In testimony before a congressional oversight subcommittee last week, the GAO also cited HHS for not establishing milestones to measure its own progress toward that end.
The GAOs criticism of HHS came during a hearing of the House Oversight and Government Reforms Subcommittee on Information Policy, Census and National Archives. Linda Koontz, director of information management issues for the congressional watchdog agency, and Valerie Melvin, its director of human capital and management information systems issues, authored the 19 pages of written testimony.
In last weeks testimony, the authors also noted that HHS initially disagreed with the GAOs recommendations, saying HHS claimed it already had a comprehensive and integrated approach for ensuring the privacy and security of health information within nationwide health information exchange.
While we acknowledged in our report that HHS has initiated key efforts to address its objective to protect consumer privacy, we found that HHS approach for addressing privacy and security did not address elements that should be included in a comprehensive privacy approach, such as milestones for integration, identification of the entity responsible for integrating the outcomes of privacy-related initiatives, and plans to address key privacy principles and challenges, the GAO testimony said.
But HHS stance appeared to have softened, according to the GAO. The GAO officials noted that, in more recent discussions, ONCHIT head Robert Kolodner has agreed with the need for an overall approach to protect health information and stated that the department was initiating steps to address our recommendation.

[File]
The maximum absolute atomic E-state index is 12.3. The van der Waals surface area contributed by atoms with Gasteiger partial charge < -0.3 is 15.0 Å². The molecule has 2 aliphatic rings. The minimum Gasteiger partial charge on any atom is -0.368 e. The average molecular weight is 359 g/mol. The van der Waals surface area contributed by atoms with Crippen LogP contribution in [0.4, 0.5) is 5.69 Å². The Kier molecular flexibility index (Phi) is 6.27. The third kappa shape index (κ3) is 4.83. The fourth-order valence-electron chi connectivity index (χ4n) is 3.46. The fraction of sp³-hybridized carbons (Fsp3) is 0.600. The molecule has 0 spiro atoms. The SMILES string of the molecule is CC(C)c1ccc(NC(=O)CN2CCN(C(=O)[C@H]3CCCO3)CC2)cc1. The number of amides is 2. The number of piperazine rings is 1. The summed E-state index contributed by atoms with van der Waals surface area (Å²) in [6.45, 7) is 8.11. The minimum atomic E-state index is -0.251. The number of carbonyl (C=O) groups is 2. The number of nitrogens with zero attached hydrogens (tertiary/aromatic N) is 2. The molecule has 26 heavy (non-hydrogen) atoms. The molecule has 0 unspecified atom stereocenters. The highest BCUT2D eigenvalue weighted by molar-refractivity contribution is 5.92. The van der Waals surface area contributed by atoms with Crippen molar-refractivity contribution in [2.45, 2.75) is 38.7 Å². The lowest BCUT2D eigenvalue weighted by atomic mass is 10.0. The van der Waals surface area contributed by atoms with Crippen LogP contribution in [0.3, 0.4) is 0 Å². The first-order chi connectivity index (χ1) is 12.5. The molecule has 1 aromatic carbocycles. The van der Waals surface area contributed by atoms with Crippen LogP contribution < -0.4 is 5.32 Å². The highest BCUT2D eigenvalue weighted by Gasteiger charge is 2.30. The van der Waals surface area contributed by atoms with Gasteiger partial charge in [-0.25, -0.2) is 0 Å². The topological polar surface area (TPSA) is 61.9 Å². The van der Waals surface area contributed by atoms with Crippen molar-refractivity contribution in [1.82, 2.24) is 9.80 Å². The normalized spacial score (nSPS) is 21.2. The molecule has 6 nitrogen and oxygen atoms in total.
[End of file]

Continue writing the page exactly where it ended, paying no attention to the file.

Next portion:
Still, they said, HHS is in the early stages of identifying solutions for protecting personal health information and has not yet defined an overall approach for integrating its various privacy-related initiatives and for addressing key privacy principles.
Moreover, the GAO officials testimony noted that contracts with outside entities to provide advice on privacy policies have not yet produced final results. For example, a $17.23 million HHS contract with RTI Internationalwhich created the Health Information Security and Privacy Collaboration and studied state privacy laws in 33 states and Puerto Rico as potential barriers to health information exchangehas not yet reported its nationwide assessment of organizational and policy variations. RTI has a June 30 delivery deadline for its final report on that contract. The federal government also has contracted with the National Governors Association to take a state-by-state approach to privacy issues, but that work is only beginning.
After the meeting, in response to questions about the absence of NCVHS work product in ONCHITs deliberations, Kolodner sent an e-mail to his staff, asking whether the NCVHS recommendations included privacy principles and directed them to look at several sources of them in addition to the five sources theyd selected. Kolodner said the staffers might be able to highlight the few principles they do include (if any) and then include those. If we can do so, we then demonstrate that this is an interactive process and one where we are willing to be responsive to suggestions.